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YouTube CEO Susan announces step down after 9 years suddenly

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Neal Mohan, chief product officer, will assume control as YouTube’s new senior vice president and CEO.

Susan Wojcicki, the CEO of YouTube, is leaving the position after nine years. She declared on her blog that she had “chosen to start a new chapter focused on my family, health, and personal projects I’m passionate about.”

Neal Mohan, the platform’s chief product officer, will take over as CEO of the Google-owned company. We have a fantastic leadership team in place , so I feel competent to do this, Ms. Wojcicki said. “The moment is perfect for me, and I feel able to do this,” she added.

In the “near term,” Ms. Wojcicki continued, she would work to “support Neal and help with the transition.”

Wojcicki, 54, became CEO of YouTube in 2014.

She continued by saying that she will keep meeting with creators and coaching members of YouTube teams.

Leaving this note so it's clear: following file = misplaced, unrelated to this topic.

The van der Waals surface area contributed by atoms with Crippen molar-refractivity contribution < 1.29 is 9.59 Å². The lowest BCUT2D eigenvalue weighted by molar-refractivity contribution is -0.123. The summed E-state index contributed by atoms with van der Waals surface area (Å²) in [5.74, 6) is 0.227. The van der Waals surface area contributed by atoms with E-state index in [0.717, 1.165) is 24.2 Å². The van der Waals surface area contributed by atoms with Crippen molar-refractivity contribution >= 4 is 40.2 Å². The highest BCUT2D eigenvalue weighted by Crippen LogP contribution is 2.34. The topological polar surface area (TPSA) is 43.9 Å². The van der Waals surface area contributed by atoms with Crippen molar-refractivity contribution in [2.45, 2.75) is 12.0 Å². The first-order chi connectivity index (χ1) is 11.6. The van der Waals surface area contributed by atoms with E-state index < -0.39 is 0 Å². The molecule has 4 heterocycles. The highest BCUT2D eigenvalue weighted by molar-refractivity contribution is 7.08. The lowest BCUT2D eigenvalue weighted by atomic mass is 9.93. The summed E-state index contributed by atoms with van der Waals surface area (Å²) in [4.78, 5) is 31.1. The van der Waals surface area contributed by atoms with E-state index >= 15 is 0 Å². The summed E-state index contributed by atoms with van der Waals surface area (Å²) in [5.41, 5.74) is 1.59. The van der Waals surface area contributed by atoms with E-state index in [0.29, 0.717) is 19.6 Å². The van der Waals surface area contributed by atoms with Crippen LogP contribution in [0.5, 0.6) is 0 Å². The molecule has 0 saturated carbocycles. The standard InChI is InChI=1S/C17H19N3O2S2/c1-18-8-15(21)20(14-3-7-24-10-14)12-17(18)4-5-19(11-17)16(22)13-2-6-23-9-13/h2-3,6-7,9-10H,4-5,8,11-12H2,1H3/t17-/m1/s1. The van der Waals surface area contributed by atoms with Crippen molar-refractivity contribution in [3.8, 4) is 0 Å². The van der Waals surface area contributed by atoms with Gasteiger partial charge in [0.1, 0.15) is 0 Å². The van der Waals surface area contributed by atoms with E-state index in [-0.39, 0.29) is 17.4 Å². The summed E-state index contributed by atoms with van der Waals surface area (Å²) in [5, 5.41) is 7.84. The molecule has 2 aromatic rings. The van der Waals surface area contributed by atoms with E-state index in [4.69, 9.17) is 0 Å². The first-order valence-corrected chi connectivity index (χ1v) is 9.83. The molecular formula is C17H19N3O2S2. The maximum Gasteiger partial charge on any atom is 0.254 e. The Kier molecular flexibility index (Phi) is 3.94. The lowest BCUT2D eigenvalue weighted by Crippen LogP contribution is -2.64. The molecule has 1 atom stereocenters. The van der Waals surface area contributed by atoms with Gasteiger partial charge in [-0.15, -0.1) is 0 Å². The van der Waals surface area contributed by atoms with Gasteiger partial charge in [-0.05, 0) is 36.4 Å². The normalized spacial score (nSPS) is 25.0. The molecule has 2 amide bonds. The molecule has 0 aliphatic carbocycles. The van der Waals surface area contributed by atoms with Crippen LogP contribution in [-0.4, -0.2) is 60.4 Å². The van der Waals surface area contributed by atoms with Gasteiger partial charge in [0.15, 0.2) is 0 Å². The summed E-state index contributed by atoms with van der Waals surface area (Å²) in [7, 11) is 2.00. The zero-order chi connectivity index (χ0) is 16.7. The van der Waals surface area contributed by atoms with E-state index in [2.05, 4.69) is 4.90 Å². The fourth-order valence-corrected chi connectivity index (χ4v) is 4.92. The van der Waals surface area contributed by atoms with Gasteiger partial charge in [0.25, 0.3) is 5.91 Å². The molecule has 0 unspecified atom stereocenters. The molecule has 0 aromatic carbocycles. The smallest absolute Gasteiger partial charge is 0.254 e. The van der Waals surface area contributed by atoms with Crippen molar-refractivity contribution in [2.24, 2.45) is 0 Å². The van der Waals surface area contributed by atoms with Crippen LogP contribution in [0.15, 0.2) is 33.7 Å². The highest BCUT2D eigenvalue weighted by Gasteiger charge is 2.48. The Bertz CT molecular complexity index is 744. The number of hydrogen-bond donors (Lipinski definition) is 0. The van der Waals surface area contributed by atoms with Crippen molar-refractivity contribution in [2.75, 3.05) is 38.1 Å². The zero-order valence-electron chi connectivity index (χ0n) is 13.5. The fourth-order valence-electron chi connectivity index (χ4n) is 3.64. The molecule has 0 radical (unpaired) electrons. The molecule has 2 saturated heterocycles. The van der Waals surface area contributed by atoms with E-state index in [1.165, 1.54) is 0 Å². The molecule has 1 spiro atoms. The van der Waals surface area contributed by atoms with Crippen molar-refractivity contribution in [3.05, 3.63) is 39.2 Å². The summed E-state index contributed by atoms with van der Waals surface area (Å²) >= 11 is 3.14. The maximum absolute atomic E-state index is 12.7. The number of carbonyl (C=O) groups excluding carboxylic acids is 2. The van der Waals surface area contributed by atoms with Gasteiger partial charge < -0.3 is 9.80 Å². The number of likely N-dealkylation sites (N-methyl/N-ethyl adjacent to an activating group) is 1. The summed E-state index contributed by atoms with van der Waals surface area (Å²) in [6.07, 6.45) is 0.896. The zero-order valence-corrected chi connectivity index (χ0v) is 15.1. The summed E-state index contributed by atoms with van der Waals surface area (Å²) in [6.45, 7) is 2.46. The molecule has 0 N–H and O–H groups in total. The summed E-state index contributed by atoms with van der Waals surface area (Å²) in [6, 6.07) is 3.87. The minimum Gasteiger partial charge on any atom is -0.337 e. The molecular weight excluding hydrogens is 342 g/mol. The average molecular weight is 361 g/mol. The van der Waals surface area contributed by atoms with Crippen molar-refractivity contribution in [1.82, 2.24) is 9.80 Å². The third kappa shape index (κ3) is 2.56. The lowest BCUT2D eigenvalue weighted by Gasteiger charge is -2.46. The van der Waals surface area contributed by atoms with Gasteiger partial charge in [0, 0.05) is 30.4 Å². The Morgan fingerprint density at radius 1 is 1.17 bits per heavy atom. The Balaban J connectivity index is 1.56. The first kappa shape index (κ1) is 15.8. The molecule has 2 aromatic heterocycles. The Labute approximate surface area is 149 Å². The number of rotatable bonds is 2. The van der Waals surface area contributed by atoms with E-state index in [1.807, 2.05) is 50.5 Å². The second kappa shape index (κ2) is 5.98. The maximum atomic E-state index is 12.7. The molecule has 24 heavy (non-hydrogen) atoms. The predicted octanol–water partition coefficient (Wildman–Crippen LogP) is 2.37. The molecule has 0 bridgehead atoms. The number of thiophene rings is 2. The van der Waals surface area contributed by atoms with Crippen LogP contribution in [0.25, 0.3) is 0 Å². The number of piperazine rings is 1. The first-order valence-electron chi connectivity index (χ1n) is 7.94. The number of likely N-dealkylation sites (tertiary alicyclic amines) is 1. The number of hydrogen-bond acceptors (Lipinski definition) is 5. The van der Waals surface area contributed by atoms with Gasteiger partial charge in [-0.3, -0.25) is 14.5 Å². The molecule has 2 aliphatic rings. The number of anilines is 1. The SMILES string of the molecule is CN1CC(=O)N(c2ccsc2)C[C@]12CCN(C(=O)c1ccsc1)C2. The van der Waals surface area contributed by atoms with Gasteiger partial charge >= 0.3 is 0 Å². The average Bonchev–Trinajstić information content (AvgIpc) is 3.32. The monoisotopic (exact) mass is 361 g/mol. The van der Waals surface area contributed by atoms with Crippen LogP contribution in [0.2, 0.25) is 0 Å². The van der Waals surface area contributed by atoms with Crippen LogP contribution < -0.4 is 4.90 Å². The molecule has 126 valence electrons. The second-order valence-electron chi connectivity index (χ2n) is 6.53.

According to Wojcicki, she and Sundar Pichai, CEO of Alphabet, decided to take on an advising role for both Google and Alphabet in the long run. As a result, she stated, “I will be able to draw on my various experiences from the past to offer advise and assistance across Google and the portfolio of Alphabet firms.

She pushed for the $1.65 billion purchase of YouTube in 2006.

Wojcicki joined Google in 1999 and spent 14 years overseeing the development of the company’s analytics and advertising products. In recent years, it has increased its physical presence in cities like New York and in close proximity to its San Bruno, California, headquarters.

She managed the company’s quick growth to become the biggest video platform in the world during her time there. According to the business, today it has more than 2.5 billion monthly active users and receives more than 500 hours of new content every minute.

In her blog post, Wojcicki stated that she worked with Mohan, the new head of YouTube, for nearly 15 years during her career, “first when he joined Google with the DoubleClick purchase in 2007 and as his role developed to become SVP of Display and Video Advertising.”

Due to the growth of social media, particularly TikTok, which it has been attempting to compete with through its short-form video platform Shorts, YouTube has come under fire in recent years. In the fourth quarter, YouTube brought in $7.96 billion in advertising income, which was below expert projections and down 8% from the year before.

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